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The Rise of Mr. Mom This work has been published in the Teen Ink monthly print magazine.

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In the past few decades women have smashed the proverbial “glass ceiling” that once kept them confined to their homes. Not only have women become a major force in the workplace, but women now make up 56 percent of the college population, according to the Public Broadcasting Service. This is all great news for women. However, it does put some men in a unique position. When a woman works (and possibly earns more), is it okay for her husband to stay home and take care of the chores and children? I say, why not? I have more respect for a man who chooses to care for his kids while his wife earns the dough than a man who isn't comfortable enough with his masculinity to admit that raising children is often the toughest job.

With the economy as bad as it is and more people losing jobs, improvisation has become a necessary part of family life. When Bob Lineralli lost his job and couldn't find work, his wife landed a full-time job. The couple had no other option but for Bob to stay home with the kids. Though it may have been an adjustment, both seem genuinely happy with the arrangement. Bob says he is thrilled to take part in activities with his children that he otherwise would have missed. His wife is equally pleased: “Since it's their dad who's home with them, I don't feel bad. I would have had a harder time if the kids were in day care.”

People like Bob are an inspiration to other fathers who may be better off staying at home with the kids than trying to prove they are the man of the house by being the sole provider. For Bob, the shift was made easier by understanding family and friends, who praised his decision.

The sad truth, however, is that that is not always the case. In our culture, if a man isn't bringing home the bacon and is instead cooking the bacon, he is somehow considered less masculine than a “working” counterpart. Not only is that ridiculously sexist, but it is completely unfounded. There is no such thing as a “real man.” And I'm sure if you asked anyone who has held both an out-of-the-home job and the stay-at-home one, they would be quick to tell you which is harder.

While women have been applauded for their efforts to enter the workforce, it seems men face tough opposition to staying at home. Missouri State Rep. Cynthia Davis proposed a bill to provide stay-at-home women with $600 a year per child in scholarship money. Notice I said women. The bill knowingly excludes men because Davis claims women are “built-in nurturers.” Well, if that's the mentality she is instilling in her children, I have no difficulty believing that her parenting credentials are well below those of most men.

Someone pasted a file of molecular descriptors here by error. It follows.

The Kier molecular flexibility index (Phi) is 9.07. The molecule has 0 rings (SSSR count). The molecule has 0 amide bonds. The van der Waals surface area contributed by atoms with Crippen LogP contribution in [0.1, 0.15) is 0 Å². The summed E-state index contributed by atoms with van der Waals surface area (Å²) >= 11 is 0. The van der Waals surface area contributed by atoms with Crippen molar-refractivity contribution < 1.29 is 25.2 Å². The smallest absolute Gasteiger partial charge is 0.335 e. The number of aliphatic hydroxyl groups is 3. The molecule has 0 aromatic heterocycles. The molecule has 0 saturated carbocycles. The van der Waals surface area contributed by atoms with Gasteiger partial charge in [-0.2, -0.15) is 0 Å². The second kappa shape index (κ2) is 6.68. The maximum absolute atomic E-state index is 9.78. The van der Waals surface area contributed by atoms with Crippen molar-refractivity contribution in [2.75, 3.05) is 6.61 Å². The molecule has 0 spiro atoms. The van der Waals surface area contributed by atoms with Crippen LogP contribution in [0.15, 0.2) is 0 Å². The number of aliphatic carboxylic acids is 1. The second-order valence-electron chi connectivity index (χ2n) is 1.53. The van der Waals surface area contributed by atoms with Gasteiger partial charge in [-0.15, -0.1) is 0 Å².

I am not advocating that all dads quit their jobs and force their wives to go to work. This arrangement is not for all families. It is simply an idea that can be put to use, especially in times of economic uncertainty. Women can work; men can work. Women can take care of children; men can take care of children. While the idea may seem basic on paper, dads who actually accept the challenge of raising their kids must deal with the sexist old-school attitudes of some in our society. Childrearing is a challenging job that deserves equal respect, and this trend is a positive sign for true gender equality in America.

This work has been published in the Teen Ink monthly print magazine. This piece has been published in Teen Ink’s monthly print magazine.





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Felicity said...
Aug. 25, 2013 at 11:07 pm:
That's really well-written. Me and my siblings had the option of having both parents home because my mum didn't work and our dad worked from home. Having my dad work from home also gave my mother the opportunity of going to Uni and finishign her degree if she wanted.
 
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